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Search results for "human rights"
Professor, Department of Educational Psychology, College of Education
+1 512 471 0364, +1 512 471 4407
Expertise: Dr. Ricardo Ainslie's work focuses on communities in the United States and Mexico that have experienced significant conflict, violence, and transformation, exploring broader questions about how communities absorb crises and how individuals and cultural groups live within them. A hallmark of his work is his use of media as a critical tool for conveying ideas and human experience.
Associate Professor, Department of Germanic Studies, College of Liberal Arts
+1 512 232 6373
Expertise: 20th-century comparative Western European and U.S. literature; cultural studies, gender and memory; Holocaust; modern Dutch and modern Jewish literature and culture; ethnic minorities in Europe; cultural memory, trauma, race and gender.
Professor, Department of History, College of Liberal Arts
+1 512 471 5551, +1 512 475 7822
Expertise: Historic memory and human rights during the Cold War in Latin America, archives and history, and contemporary Central American history. She is equally interested in religious movements and ethnic identity in Latin America, Pentecostalism and other Protestant movements, and the intersection of religion and politics in Latin America, digital humanities.
Associate Professor, Department of Sociology, College of Liberal Arts
+1 512 232 6311, +1 512 232 6300
Expertise: Political Sociology; State Formation; Social Movements; Gender and Women's Rights; Colonialism; Comparative-Historical Sociology; Middle East and North Africa
Associate Professor, School of Journalism, College of Communication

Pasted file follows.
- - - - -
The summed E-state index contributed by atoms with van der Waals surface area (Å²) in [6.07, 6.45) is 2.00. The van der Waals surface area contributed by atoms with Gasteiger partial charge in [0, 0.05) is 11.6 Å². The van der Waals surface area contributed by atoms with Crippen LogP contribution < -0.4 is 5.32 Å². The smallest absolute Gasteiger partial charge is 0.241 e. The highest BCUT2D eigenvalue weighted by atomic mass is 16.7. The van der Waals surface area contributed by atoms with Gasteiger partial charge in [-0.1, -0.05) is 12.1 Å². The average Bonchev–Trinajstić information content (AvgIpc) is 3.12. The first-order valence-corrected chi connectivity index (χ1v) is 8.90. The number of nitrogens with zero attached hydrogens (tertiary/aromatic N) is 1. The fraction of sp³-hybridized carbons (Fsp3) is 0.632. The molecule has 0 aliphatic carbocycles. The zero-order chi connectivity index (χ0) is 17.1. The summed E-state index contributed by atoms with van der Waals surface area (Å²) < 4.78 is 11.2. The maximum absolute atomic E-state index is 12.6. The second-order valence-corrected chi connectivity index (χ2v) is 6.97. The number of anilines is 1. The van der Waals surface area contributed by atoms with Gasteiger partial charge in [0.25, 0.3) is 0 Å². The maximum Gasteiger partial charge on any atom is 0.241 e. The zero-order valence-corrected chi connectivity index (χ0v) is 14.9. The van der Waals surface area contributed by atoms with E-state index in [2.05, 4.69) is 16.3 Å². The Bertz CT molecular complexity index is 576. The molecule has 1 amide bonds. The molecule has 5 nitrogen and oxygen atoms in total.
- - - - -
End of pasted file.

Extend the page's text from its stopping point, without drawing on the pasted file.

+1 512 471 1980
Expertise: Documentary photography, video storytelling, Latin American studies: human rights and visual documentary, journalism and trauma, children at risk, child soldiers, youth gangs, visual storytelling for NGOs and non-profit sector.
Professor, Lyndon B Johnson School of Public Affairs
+1 512 232 4007
Expertise: International affairs; national security/ defense policy; human resources policy (especially military personnel); civil rights/ race relations; policy making (especially the executive branch); federal education policy; African politics, business
Clinical Professor, School of Law
+1 512 232 7796
Expertise: Denise Gilman teaches and directs the Immigration Clinic after having joined the clinical faculty at the University of Texas Law School in the fall of 2007. Professor Gilman received her undergraduate degree with honors in political science from Northwestern University. She received her law degree from Columbia University School of Law where she served on the Law Review. Professor Gilman also has an LLM from Georgetown University Law Center. Professor Gilman clerked for Judge Thomas M. Reavley, at the United States Court of Appeals for the Fifth Circuit. She is fluent in Spanish.
Assistant Professor, Mexican American and Latina_o Studies, , College of Liberal Arts
Expertise: Asylum/Refugee politics; migrant detention; migrant social movements; Latino politics; Gramscian Theory; global political economy; Mexico and Central America. He is particularly interested in what the politics of migration control-which, broadly conceived, includes policing, asylum, detention, and deportation-means for democracy, human rights, and justice.
Professor, Department of Educational Administration, College of Education
+1 512 232 6008
Expertise: Urban education from a sociological and multicultural perspective, with a focus on minority youth in schools, particularly at the K-12 level. Other areas of interest include immigration, human rights, and U.S.-Mexico binational relations.